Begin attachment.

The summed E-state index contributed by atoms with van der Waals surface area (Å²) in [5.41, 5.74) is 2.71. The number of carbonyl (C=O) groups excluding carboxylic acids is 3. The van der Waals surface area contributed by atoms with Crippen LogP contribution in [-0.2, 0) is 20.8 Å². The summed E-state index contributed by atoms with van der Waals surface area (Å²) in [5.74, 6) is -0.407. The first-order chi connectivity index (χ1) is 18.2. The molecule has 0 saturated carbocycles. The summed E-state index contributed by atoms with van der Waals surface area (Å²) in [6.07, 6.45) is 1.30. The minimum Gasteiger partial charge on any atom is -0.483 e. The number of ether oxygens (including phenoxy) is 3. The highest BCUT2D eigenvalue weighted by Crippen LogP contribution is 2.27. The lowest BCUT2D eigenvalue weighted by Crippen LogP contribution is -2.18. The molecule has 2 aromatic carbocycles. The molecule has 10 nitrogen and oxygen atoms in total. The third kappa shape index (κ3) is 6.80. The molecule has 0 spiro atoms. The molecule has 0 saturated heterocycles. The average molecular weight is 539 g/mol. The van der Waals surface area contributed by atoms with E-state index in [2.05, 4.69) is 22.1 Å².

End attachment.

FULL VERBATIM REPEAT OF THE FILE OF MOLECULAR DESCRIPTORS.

The summed E-state index contributed by atoms with van der Waals surface area (Å²) in [5.41, 5.74) is 2.71. The number of carbonyl (C=O) groups excluding carboxylic acids is 3. The van der Waals surface area contributed by atoms with Crippen LogP contribution in [-0.2, 0) is 20.8 Å². The summed E-state index contributed by atoms with van der Waals surface area (Å²) in [5.74, 6) is -0.407. The first-order chi connectivity index (χ1) is 18.2. The molecule has 0 saturated carbocycles. The summed E-state index contributed by atoms with van der Waals surface area (Å²) in [6.07, 6.45) is 1.30. The minimum Gasteiger partial charge on any atom is -0.483 e. The number of ether oxygens (including phenoxy) is 3. The highest BCUT2D eigenvalue weighted by Crippen LogP contribution is 2.27. The lowest BCUT2D eigenvalue weighted by Crippen LogP contribution is -2.18. The molecule has 2 aromatic carbocycles. The molecule has 10 nitrogen and oxygen atoms in total. The third kappa shape index (κ3) is 6.80. The molecule has 0 spiro atoms. The molecule has 0 saturated heterocycles. The average molecular weight is 539 g/mol. The van der Waals surface area contributed by atoms with E-state index in [2.05, 4.69) is 22.1 Å².